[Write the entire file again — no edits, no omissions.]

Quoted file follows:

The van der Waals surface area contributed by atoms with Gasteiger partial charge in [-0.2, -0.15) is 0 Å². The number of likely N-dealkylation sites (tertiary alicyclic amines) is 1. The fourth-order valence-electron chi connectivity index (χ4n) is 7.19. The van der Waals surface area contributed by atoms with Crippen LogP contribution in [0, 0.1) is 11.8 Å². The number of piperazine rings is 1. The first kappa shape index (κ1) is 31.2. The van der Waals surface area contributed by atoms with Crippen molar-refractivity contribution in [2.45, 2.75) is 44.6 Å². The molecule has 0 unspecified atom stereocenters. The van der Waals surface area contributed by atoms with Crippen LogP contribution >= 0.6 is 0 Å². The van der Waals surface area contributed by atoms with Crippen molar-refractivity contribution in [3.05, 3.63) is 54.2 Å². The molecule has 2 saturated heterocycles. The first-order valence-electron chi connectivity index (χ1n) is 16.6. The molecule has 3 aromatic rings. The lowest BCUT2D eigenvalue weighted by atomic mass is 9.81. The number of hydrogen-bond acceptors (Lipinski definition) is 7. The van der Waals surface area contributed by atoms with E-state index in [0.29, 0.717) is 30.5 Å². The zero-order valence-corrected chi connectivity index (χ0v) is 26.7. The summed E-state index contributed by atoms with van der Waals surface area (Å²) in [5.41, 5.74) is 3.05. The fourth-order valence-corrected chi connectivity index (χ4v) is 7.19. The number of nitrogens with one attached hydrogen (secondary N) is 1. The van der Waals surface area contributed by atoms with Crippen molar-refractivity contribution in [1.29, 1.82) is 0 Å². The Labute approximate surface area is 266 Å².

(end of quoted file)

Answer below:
The van der Waals surface area contributed by atoms with Gasteiger partial charge in [-0.2, -0.15) is 0 Å². The number of likely N-dealkylation sites (tertiary alicyclic amines) is 1. The fourth-order valence-electron chi connectivity index (χ4n) is 7.19. The van der Waals surface area contributed by atoms with Crippen LogP contribution in [0, 0.1) is 11.8 Å². The number of piperazine rings is 1. The first kappa shape index (κ1) is 31.2. The van der Waals surface area contributed by atoms with Crippen molar-refractivity contribution in [2.45, 2.75) is 44.6 Å². The molecule has 0 unspecified atom stereocenters. The van der Waals surface area contributed by atoms with Crippen LogP contribution >= 0.6 is 0 Å². The van der Waals surface area contributed by atoms with Crippen molar-refractivity contribution in [3.05, 3.63) is 54.2 Å². The molecule has 2 saturated heterocycles. The first-order valence-electron chi connectivity index (χ1n) is 16.6. The molecule has 3 aromatic rings. The lowest BCUT2D eigenvalue weighted by atomic mass is 9.81. The number of hydrogen-bond acceptors (Lipinski definition) is 7. The van der Waals surface area contributed by atoms with E-state index in [0.29, 0.717) is 30.5 Å². The zero-order valence-corrected chi connectivity index (χ0v) is 26.7. The summed E-state index contributed by atoms with van der Waals surface area (Å²) in [5.41, 5.74) is 3.05. The fourth-order valence-corrected chi connectivity index (χ4v) is 7.19. The number of nitrogens with one attached hydrogen (secondary N) is 1. The van der Waals surface area contributed by atoms with Crippen molar-refractivity contribution in [1.29, 1.82) is 0 Å². The Labute approximate surface area is 266 Å².